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Pirouettes - the whys and wherefores


Ian Macmillan
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A scientific study on how dancers deal with pirouettes has had some coverage this morning, including Deborah Bull demonstrating to the Today programme sitting on an office chair.  A link to a report on the study is here:

 

http://www.science20.com/news_articles/ballet_dancers_brains_are_different_too-121284

 

And Imperial College has posted this since I posted Links:

 

http://www3.imperial.ac.uk/newsandeventspggrp/imperialcollege/newssummary/news_26-9-2013-17-43-4

 

Other coverage on this Google page:

 

http://news.google.com/news/rtc?ncl=dwwFLP03qPgn7XM&ned=uk&siidp=3e2e8244a57c0f4e4f198ed1a3b7c3c3d667

 

 

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Very interesting info.especially for young people contemplating a possible career!!

 

My feeling is though that dancers would only gain this advantage if dancing constantly. Or does this just deteriorate with age anyway!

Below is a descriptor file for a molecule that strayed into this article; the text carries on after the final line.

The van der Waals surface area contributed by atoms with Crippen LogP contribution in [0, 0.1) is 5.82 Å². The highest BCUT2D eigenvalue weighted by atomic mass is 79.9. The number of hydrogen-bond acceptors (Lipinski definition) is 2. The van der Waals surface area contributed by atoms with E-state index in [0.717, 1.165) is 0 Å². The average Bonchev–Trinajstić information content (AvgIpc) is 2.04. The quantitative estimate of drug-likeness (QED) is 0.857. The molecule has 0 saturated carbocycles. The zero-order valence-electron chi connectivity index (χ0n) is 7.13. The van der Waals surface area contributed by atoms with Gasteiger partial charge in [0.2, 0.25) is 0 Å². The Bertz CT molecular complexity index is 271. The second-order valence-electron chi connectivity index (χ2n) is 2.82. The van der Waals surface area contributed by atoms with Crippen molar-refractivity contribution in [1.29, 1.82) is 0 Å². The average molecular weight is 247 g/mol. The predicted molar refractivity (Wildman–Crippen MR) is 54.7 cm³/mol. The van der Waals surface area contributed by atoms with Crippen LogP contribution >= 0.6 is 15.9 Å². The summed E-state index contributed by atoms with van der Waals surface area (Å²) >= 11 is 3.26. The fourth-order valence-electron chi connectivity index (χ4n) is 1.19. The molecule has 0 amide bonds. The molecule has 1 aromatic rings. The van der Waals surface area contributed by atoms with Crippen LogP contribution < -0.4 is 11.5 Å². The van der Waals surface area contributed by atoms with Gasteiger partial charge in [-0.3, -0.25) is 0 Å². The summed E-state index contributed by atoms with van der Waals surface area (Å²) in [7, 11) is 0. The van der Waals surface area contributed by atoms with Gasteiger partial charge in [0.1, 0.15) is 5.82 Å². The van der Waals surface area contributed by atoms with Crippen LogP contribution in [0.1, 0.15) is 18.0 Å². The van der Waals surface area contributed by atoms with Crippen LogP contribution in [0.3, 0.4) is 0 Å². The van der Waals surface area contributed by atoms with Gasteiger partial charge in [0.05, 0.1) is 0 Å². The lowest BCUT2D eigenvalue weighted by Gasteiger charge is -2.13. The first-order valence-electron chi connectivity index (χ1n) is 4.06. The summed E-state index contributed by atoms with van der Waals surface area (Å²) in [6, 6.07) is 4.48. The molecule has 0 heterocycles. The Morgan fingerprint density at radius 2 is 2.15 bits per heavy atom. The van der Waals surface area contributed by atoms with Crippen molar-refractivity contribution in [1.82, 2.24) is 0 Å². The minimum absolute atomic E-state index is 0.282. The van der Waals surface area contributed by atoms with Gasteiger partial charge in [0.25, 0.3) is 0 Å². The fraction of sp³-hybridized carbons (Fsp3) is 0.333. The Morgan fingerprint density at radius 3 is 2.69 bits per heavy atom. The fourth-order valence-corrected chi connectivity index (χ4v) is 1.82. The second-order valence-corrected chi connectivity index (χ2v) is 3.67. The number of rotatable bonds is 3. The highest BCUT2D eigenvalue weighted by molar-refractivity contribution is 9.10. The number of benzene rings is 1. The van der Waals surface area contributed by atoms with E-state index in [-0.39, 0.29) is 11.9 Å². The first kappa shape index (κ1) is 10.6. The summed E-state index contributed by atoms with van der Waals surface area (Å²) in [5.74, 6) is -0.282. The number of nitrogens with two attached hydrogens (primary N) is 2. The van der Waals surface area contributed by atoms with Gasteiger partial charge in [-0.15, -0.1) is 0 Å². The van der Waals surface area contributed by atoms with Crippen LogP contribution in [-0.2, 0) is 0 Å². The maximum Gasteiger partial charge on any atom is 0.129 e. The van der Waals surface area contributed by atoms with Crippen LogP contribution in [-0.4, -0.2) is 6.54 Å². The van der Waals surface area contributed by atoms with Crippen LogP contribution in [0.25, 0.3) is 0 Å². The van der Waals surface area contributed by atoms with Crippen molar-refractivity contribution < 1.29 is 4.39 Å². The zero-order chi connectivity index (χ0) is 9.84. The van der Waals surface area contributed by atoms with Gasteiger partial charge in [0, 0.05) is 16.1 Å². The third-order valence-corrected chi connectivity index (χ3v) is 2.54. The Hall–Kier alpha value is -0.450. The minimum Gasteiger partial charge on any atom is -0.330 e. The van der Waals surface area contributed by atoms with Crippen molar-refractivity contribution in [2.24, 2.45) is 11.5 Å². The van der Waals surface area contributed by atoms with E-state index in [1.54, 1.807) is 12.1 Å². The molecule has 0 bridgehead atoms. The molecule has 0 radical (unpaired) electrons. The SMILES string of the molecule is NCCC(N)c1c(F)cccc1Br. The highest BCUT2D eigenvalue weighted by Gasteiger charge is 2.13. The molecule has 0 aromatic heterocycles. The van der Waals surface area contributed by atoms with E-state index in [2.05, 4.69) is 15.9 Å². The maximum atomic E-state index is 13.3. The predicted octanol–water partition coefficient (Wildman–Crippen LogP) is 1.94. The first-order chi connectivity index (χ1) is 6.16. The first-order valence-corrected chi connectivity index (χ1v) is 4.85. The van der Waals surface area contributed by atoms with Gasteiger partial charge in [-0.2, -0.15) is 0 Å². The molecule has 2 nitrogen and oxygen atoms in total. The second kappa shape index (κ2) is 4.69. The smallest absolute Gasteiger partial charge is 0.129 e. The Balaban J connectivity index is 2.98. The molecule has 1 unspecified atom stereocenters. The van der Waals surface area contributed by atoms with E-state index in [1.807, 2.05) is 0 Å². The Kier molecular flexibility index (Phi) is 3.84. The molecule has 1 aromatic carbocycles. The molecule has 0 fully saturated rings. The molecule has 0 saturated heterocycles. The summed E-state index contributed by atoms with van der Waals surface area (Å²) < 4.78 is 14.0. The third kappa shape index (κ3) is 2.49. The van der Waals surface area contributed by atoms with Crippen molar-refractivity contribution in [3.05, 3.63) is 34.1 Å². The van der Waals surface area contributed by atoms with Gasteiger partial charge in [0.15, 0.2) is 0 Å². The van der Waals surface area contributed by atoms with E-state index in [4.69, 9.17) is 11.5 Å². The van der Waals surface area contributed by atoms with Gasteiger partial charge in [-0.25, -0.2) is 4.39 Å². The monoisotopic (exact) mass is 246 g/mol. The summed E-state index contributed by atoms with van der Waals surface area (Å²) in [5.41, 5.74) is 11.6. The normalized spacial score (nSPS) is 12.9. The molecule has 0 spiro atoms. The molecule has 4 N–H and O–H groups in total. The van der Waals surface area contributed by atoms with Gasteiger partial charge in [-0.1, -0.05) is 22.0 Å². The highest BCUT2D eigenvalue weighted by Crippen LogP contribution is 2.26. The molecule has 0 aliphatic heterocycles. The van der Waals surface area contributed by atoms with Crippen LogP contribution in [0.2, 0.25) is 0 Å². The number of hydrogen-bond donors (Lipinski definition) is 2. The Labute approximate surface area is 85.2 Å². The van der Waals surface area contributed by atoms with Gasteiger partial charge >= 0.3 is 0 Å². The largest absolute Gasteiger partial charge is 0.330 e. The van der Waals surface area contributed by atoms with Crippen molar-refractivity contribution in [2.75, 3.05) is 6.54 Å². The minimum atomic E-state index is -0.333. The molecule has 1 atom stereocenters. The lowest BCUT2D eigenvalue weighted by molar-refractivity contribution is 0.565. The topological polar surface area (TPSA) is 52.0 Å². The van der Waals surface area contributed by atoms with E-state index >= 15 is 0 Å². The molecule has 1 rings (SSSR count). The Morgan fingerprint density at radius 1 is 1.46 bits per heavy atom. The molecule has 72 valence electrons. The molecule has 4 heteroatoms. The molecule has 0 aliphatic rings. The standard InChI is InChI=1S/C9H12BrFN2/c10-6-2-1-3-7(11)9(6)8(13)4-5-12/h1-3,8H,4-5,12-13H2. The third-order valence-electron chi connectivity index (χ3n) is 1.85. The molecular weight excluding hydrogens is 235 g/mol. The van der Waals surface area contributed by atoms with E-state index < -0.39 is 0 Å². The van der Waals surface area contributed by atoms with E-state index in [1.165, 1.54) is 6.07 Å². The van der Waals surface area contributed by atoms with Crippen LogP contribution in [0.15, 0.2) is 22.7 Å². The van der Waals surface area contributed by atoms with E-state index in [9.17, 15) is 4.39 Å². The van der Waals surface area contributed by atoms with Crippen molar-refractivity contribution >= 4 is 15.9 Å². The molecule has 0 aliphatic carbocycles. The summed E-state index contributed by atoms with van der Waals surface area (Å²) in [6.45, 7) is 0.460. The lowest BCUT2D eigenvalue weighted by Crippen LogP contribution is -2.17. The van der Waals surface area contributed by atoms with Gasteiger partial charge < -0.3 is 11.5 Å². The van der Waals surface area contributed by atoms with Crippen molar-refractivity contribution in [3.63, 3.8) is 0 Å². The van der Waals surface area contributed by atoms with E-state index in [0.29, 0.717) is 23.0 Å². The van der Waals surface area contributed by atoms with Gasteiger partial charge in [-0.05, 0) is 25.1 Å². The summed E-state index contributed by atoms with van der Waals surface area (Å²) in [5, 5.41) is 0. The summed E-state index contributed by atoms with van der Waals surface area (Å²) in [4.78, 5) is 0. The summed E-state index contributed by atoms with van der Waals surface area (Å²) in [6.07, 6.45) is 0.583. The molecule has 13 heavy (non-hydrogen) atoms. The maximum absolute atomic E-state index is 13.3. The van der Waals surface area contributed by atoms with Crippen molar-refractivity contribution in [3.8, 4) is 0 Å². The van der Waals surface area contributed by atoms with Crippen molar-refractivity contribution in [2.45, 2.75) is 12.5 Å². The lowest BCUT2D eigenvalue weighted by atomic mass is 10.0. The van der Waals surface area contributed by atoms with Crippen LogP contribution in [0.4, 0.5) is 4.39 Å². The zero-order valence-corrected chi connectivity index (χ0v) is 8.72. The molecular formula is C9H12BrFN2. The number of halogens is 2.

In my late thirties I spent a year working part time at the National Hospital for Nervous Diseases in Queens Square in London.(I had this job so I could fit in a dance course I wanted to do).

While I was there they wanted volunteers as part of control investigations into Nystagmus(rapid movement of the eyes) and Multiple Sclerosis. In order to try to bring on Nystagmus they poured water into the ear at different amounts(bit like a slightly longer version of having your ears syringed) And of course this procedure because of the inner ear being stimulated to a degree can bring on dizziness(as in doing lots of posee turns or chainees say) which we were warned about and had to stop immediately if this dizziness got too much etc. Well then I managed to complete my part in this trial with very little problems....I didnt have to stop for dizziness and I can also say that then I could do turns with hardly any dizziness!!